The last time Jay Bothroyd looked at an Arsenal shirt in anger it was heading out of his hand towards Don Howe in the dug-out. It was 2000, he had just been substituted in an under-19 final against West Ham and the young striker was in the process of making the biggest mistake of his burgeoning career. Teenagers do not throw shirts at the respected Don.
And if they do, they find their backside taking a similar trajectory out of the door. For Bothroyd, the axing was both neat and cruel, transferred to Coventry for £1m in the time it took Arsenal's head of youth development, one Liam Brady, to issue a chilling statement that still reverberates around the corridors of the Emirates Academy like the Ghost of Big-shot Past. "Although Jay Bothroyd is a highly promising young talent, we will not tolerate this behaviour," said Brady, before adding: "He is not wanted at this club any more."
Inevitably, this last remark was to play on loop within the Bothroyd cranium as he travelled around the leagues of Britain and Europe in the increasingly desperate search for a place to transform all that potential into some sort of reality. At Coventry, his resentment clearly held him back like a ball and chain (he even dared take a blast at Arsène Wenger with the devastatingly stupid claim – "he is not interested in youth"). Although he did struggle free to flee to Serie A. Yet only to Perugia and the mad world of Luciano Gaucci.
The president made two other signings that summer – the striker Saadi Gaddafi, son of the Libyan leader, and the fitness coach, Ben Johnson, the disgraced sprinter. Bothroyd was the troubled, talented one in the footballing asylum. But he came through the experience, found a wife and returned to Britain refocused and re-energised. He knew his time would come again and in many ways it does tomorrow afternoon with the visit, in the FA Cup fourth round, of the team that will forever remain his first love, no matter how fraught the break-up. Yesterday he could be found at the Cardiff City training ground and his sense of anticipation was obvious.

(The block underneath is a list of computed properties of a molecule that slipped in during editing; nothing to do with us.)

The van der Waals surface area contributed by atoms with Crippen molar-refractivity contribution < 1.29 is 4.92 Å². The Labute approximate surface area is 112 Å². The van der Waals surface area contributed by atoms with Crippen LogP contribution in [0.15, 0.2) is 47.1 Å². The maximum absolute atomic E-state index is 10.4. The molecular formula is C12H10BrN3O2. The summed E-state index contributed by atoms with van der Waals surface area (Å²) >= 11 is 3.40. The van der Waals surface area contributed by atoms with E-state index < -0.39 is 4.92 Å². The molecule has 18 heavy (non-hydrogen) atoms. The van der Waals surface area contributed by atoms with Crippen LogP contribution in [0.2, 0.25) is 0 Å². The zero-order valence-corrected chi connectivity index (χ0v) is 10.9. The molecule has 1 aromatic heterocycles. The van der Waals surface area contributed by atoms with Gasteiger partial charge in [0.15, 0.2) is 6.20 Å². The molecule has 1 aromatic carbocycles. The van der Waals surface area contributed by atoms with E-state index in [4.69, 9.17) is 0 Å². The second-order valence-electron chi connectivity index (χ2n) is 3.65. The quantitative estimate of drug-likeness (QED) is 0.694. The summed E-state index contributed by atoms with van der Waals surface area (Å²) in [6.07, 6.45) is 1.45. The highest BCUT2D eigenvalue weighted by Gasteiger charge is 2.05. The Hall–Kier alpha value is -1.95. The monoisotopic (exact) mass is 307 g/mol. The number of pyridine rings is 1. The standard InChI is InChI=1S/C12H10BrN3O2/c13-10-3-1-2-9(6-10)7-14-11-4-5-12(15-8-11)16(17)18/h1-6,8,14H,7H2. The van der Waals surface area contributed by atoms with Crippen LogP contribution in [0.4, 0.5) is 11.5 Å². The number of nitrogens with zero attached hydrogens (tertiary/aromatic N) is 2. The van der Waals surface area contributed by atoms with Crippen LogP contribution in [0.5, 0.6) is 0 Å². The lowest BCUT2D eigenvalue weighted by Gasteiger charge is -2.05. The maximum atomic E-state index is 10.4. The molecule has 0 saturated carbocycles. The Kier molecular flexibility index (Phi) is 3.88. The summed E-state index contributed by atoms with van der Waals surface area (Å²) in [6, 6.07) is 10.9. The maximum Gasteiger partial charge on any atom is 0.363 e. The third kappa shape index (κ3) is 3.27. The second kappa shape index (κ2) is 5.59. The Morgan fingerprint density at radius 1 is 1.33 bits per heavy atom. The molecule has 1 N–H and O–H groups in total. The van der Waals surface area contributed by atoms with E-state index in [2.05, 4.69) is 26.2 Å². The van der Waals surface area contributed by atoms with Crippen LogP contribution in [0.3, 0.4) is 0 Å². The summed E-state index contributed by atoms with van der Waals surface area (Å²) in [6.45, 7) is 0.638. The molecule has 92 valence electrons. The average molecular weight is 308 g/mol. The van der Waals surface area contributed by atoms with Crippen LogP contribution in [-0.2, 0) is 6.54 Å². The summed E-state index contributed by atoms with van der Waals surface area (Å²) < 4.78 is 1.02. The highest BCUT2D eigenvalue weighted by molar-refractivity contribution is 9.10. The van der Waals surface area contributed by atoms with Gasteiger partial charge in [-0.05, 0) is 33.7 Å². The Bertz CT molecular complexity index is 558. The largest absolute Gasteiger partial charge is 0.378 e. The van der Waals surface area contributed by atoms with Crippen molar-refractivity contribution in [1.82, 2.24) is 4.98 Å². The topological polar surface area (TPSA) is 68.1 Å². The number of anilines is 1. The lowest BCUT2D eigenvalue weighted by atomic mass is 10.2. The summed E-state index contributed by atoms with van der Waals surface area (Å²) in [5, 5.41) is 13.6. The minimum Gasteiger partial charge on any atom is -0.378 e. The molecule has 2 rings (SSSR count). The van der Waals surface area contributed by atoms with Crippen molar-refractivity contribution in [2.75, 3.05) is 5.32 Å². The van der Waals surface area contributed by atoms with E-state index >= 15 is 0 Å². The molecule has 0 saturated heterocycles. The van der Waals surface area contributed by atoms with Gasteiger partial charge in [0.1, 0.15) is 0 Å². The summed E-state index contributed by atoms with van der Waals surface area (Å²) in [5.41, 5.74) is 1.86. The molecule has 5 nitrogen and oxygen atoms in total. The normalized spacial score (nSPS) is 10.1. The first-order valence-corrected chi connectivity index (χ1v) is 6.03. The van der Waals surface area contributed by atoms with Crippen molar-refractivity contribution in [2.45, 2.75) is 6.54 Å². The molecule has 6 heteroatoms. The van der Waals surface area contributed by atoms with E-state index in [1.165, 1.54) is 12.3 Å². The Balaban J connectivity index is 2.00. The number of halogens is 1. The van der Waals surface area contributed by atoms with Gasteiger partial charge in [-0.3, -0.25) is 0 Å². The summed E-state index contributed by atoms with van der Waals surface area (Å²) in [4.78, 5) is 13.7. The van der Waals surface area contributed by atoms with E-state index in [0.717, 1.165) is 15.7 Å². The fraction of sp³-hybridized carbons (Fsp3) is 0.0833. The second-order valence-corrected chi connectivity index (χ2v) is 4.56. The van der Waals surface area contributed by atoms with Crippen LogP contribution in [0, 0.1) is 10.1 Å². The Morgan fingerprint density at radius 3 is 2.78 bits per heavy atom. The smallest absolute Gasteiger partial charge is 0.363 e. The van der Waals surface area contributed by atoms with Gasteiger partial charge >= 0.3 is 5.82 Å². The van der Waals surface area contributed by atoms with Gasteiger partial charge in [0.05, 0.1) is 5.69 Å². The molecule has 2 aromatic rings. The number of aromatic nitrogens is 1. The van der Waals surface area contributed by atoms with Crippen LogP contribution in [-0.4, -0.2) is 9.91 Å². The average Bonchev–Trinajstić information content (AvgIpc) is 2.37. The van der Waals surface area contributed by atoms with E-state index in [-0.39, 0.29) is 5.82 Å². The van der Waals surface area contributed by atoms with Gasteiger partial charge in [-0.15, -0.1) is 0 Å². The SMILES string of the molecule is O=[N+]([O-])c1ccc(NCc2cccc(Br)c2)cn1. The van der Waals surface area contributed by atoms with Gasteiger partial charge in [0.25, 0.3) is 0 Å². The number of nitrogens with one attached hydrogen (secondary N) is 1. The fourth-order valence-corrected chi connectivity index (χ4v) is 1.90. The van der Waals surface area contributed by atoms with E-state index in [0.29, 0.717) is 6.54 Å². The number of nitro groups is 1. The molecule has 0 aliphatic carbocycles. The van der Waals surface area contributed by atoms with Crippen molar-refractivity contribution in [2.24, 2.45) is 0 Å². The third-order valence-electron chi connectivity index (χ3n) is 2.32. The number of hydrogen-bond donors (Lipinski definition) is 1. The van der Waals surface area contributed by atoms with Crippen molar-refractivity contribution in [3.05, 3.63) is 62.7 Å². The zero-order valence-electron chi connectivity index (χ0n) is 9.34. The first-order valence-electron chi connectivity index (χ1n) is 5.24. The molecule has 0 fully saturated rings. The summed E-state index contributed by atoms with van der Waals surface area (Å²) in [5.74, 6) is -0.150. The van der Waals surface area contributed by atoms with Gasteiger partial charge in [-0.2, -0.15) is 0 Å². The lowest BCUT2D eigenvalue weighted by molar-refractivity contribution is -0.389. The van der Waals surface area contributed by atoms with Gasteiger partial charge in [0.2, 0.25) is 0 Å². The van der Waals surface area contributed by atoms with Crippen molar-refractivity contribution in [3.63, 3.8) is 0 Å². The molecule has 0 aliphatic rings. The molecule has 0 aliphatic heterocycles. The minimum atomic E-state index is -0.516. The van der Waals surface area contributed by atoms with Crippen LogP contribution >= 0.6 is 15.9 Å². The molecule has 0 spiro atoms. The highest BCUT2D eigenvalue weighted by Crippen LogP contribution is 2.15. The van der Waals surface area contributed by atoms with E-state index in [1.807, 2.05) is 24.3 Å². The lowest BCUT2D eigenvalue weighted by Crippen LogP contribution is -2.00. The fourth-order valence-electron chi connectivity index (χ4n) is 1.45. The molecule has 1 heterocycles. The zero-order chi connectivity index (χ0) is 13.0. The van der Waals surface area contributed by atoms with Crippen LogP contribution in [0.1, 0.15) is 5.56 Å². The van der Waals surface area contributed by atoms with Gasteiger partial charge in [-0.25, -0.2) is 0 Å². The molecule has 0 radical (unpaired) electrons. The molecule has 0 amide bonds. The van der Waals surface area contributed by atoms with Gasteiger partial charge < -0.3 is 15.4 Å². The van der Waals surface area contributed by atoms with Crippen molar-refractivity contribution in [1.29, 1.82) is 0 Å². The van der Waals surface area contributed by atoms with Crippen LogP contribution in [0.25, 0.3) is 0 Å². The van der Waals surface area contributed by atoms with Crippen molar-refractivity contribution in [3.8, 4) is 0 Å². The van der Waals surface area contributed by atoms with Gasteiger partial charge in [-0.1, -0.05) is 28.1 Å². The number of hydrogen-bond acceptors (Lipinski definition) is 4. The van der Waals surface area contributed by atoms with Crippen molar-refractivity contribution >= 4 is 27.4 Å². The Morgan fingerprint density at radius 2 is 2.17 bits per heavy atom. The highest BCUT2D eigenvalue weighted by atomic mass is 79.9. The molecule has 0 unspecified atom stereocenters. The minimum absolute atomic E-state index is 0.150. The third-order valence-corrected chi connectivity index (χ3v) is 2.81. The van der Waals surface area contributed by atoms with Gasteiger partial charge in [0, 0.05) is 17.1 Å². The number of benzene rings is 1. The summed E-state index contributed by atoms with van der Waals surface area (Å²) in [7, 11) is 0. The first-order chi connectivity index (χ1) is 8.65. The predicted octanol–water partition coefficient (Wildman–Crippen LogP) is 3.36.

"It will be a special occasion as I haven't played against Arsenal since I left," he said, shrugging off the substitute appearance he made against them for Coventry in 2001 as a non-event he can barely remember. "And it will be extra special as well because I want to prove to myself and to my family that I can play to that level and not look out of place. I believe I can do that. I always have."
It has taken a little while, but the Welsh capital is coming around to his mode of thinking. At first they might have watched a 26-year-old coming to his eighth club – Blackburn, Charlton, Wolves and Stoke all followed after Italy – and wondered why. But now, as Bothroyd has gone a very small part of the way to fulfilling the startling claim of his manager, Dave Jones, that, "Jay could be the complete centre-forward", they understand why.
Jones still warns that Bothroyd has a propensity to start well at a club before "drifting", but the bad lads at the Bluebirds always have been adept at drawing a veil over previous misdemeanours. It is left to Bothroyd to wrestle with the demons.